21/02/2017 11:38 GMT | Updated 17/02/2018 05:12 GMT

What Do The Archbishop Of Canterbury, A Muslim Convert And George Best's Son Have In Common?

Archbishop Justin Welby, myself and Calum Best are adult children of alcoholics or COA's. This means that our early years, although vastly different in many ways, each bore the tell-tale hallmarks of parental drinking. Welby has talked about being with a father so far down the alcoholic spiral-of-decline, that as a teenager he became his carer.

"You never knew what was going to happen. The experience of living with a parent who had a drink problem is ... very shaping as to one's views of what human beings are like."

The Archbishop has always taken care with his own temperance as a result. Myself and Calum Best did the other, more usual thing. We emulated what we had grown up hating yet accepting as 'normal.'

Now aged 34, the model and reality TV star admits 'I still have that demon inside.' A world weary way of describing the binge impulse COA's suffer from.

'Drinking ruined my health, cost me my career and my reputation. I was drinking for three years. But my mum helped me and put me on a better path,'

says Best.

Society at large, politicians and the social care system have been too slow in understanding that, as the survivor of one such home 'Josh' has brilliantly summarised: @COAIsAThing.

15 February 2017, was a historic day for COA's as it saw the launch of the first manifesto for change on this issue. Liam Byrne MP, is leading the charge on bringing our previously under reported cause to the attention of government. He does so with a joy and gusto that such a grim topic needs to fly. He is a COA, so is the equally determined, Caroline Flint MP, his fellow All Party Parliamentary Group associate.

At the launch of the 'Manifesto for Change' at Portcullis House, Mr Byrne told me:

'These are Britain's innocent victims of drink. A child of an alcoholic going through the hell of mum or dads drinking carry the stigma and shame, alone. This manifesto is the first step to breaking the silence and the cycle cascading down the generations.'

The 'Manifesto for Change' is a ten point plan aimed at shaking up the government's lethargy concerning booze and the long term damage its abuse inflicts upon COA's.

Being a COA comes with lifelong symptoms and consequences. And don't be fooled into thinking that the grinding Eastenders style dramas of our childhood homes means this happens in one economic tier of society. Swagger or stagger, vintage champagne or Asda brand cider, those who come through this harrowing start in life all recognise a) Maudlin love scenes of the 'You're all I need I love ya' style and b) Casual scenes of violence disturbing enough to make Quentin Tarantino puke.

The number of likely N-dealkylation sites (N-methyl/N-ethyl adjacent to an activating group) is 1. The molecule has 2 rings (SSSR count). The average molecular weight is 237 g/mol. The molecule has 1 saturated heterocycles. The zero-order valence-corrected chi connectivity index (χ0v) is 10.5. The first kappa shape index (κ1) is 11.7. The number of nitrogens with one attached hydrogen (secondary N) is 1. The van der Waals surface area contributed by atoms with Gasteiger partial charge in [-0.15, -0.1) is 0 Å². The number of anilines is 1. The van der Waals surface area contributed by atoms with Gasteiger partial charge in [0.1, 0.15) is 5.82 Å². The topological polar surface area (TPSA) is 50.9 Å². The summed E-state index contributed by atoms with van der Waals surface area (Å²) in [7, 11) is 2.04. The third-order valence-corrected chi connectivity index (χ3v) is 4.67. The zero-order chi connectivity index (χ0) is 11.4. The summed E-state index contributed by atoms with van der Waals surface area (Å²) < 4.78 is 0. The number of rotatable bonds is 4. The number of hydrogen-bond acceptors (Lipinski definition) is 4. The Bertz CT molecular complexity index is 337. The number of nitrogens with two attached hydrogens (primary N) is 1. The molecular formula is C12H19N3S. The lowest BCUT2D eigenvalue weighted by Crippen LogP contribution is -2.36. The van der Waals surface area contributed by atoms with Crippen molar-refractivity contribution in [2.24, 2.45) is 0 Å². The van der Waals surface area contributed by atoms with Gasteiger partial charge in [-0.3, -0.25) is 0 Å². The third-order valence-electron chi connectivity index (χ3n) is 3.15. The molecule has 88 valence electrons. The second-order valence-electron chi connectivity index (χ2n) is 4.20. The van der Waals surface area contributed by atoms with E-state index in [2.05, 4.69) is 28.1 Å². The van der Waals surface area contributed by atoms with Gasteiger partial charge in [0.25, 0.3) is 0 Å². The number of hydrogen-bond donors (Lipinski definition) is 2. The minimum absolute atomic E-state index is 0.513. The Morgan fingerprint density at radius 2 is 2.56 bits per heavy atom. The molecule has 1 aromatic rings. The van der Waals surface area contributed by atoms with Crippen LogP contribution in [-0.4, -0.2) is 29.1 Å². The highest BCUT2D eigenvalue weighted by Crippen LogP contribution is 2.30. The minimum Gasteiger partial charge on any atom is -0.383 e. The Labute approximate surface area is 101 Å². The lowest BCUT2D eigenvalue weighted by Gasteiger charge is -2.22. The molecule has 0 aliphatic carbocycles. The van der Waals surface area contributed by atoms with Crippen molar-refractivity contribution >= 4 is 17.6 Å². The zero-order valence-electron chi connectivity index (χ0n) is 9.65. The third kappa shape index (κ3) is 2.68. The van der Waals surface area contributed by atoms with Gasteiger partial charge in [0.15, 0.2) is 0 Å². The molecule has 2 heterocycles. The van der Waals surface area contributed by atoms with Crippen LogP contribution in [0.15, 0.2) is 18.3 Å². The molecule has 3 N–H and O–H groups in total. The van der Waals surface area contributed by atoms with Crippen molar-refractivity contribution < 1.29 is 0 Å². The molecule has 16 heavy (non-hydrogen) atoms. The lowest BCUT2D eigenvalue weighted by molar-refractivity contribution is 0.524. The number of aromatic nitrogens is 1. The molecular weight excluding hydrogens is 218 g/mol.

The Archbishop of Canterbury sent a letter to NACOA in support of the Manifesto. His fathers death, he said, confused him emotionally. He experienced sadness 'mingled with relief'. Of his own childhood he wrote:

'One of the things I most missed was the company of others who understood the issue.'

Growing up, with a celebrity father, like Calum Best (son of Manchester United legend George), I remember aged 10, people fawning over my dad. I recall the envy stamped on the faces of little girls comparing their everyday dads with my own handsome, talented, gregarious version.

After dad signed bits of paper for them, I'd watch as they would head home to dinner and a bedtime story. My evening would end with a packet of salt and vinegar silently picked at, in the dingy corner of a pub. At home, my bedtime routine was not the same as theirs. A cold wash dried by a stinking towel, followed by freezing darkness. Then the nighttime sounds. Dr John's 'Gris Gris' scratching on the turntable too loud to allow sleep. The inevitable swearing, shouting, smashing.

Today, 1 in 5 of our nation's children, is a baby, a toddler, a primary aged child or a young person, coping with uncertainty, hunger, neglect, sexual or emotional violence. As a direct result of alcoholic adults being their carers.

For too many, adulthood is not the escape it promises to be.

Children of alcoholics are:

  • twice as likely to experience difficulties at school;
  • three times more likely to consider suicide; and
  • five times more likely to develop eating disorders.

We COA's are also four times more likely to become alcoholics ourselves. And, we are more likely to be drawn to alcoholics as partners inflicting the dramas of our past onto a whole new generation.

Our voices have until now almost solely been listened to by the amazing volunteers at the National Association of Children of Alcoholics (NACOA). Now their dedication to children's needs have galvanised a political process on their - and our - behalf. I want to say a big thank you to Hilary Henriques for staying the course with an issue that, until now, was highly unfashionable.

Meanwhile, great things are on the horizon. Liam Byrne MP closed the manifesto launch summing up the momentum which has caught the politicians unawares.

'Sometimes revolutions are started by some people in a room. We've started a revolution. Let's keep marching.'

Images: author's own.